Qwoted is committed to exploring the current state of the media by speaking to industry leaders and educating future generations of media professionals. What has social media and technological innovation brought to the table? What can we expect for the future of journalism?
Before Ed Garsten earned his MA in Journalism from the University of Arizona, he had dabbled in local radio by working in a Central New York station in 1973. Garsten began his TV career at KGUN, Tucson, Arizona as general assignment reporter, anchor and newscast producer. He was then hired as one of 10 original producers to launch CNN2, which later became Headline News. For the next 20 years, Garsten moved up through CNN’s ranks from a newscast producer to correspondent and anchor before eventually serving as Detroit Bureau Chief. He covered everything from natural disasters to sports to the automotive industry, and some of Garsten’s most memorable moments are covering Pete Rose’s ban from baseball and suicide doctor Jack Kevorkian.
After CNN closed the bureau in 2001, Garsten was hired as the National Auto Writer for the Associated Press. A year later, he was recruited by The Detroit News as the General Motors beat writer. In 2005, then DaimlerChrysler (now Fiat Chrysler Automobiles), hired Garsten as the first head of its digital communications team. He retired from FCA in 2016 and now works as a Senior Contributor for Forbes Online on automotive coverage. Garsten is also the Integrated Media Consultant for Franco PR, a Detroit media relations firm.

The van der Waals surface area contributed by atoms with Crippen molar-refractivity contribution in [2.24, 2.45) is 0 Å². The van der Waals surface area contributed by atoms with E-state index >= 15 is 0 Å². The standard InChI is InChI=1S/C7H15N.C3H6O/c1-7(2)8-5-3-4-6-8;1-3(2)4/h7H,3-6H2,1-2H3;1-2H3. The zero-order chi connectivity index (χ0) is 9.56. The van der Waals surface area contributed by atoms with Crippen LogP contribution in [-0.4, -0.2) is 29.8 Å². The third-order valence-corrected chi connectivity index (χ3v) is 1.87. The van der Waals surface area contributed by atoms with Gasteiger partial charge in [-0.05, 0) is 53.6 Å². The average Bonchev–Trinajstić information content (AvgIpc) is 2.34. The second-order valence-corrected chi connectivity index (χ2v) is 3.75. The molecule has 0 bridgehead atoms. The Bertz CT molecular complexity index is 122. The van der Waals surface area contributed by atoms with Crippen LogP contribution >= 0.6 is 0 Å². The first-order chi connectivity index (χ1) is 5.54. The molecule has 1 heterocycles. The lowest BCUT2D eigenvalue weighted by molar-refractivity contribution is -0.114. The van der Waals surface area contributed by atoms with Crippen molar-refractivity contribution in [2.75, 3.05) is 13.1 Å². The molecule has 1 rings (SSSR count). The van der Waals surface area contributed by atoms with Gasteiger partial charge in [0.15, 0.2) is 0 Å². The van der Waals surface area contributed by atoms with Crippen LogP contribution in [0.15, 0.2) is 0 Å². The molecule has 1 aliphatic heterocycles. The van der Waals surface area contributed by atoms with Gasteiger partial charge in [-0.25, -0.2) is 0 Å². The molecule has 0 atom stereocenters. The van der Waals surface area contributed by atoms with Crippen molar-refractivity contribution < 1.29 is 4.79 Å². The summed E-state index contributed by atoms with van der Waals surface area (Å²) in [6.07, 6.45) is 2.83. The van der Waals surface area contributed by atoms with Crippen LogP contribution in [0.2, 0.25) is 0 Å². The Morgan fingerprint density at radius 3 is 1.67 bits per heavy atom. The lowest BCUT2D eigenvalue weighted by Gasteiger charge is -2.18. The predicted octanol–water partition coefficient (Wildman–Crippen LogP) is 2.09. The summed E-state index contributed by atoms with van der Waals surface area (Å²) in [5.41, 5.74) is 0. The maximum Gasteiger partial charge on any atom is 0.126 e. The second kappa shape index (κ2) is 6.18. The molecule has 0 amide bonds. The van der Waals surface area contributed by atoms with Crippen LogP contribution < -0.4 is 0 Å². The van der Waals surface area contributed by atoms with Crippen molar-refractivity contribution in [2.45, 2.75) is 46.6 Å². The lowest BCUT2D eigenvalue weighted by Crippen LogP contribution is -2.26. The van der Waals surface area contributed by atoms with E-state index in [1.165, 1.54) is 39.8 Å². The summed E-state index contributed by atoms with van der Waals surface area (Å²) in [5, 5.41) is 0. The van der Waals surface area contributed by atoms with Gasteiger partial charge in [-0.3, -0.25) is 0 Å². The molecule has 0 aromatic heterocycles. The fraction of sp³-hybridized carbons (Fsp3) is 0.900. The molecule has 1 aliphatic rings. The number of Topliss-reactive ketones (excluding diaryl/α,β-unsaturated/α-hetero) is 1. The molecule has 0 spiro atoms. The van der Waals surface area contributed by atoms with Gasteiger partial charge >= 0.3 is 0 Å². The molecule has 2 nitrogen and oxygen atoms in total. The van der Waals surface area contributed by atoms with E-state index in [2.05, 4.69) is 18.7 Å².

If there’s one thing you could change or improve about journalism—in any area—what might that be and why?
EG: More straight-forward reporting based on facts, rather than analysis and opinion. Newscasters must abandon the insertion of their personal biases in stories and stick to delivering the facts. Also, enough with endless, useless panel discussions talking about stories, and focus more on actual stories from field reporters.
What do you see as some of journalism’s biggest potential pitfalls? And what gives you hope for the future of journalism?
EG: A huge pitfall is the current industry’s need to be first, rather than right. That’s what propagates what has become known as “fake news.” What gives me hope is the public demanding the truth, and younger folks willing to be strong enough to tell it.
What learnings have made a tremendous difference in your career?
EG: Understand why a story will be important to your audience. Remain devoted to accuracy. When writing a lead, hark back to a question my reporting instructor in grad school always asked when reading a weak lead, “Who gives a rat’s @$$?”
What do you think about the role of technology in journalism? Is it helpful? harmful? Something in between?
EG: Technology has been a blessing and curse. We can accomplish more faster, more efficiently and less expensively. But technology, including 24-hour cable news networks, has destroyed the concept of news cycles, often forcing organizations to publish, post or air content without sufficient editing or reporting.
What advice would you give to aspiring young writers and reporters?
EG: Hone your writing skills and remember to spell check. Stick to the facts, and slow down enough to be accurate. Don’t be tempted to compete with malevolent actors and misinformation. Be observant and stick to your ethics.
Where do you get YOUR news from? Which publications do you like to read?
EG: The New York Times, The Washington Post, Associated Press, local Detroit papers (I still subscribe to print edition of the Detroit Free Press), Forbes.com, Google News and various automotive publications.
February 14, 2023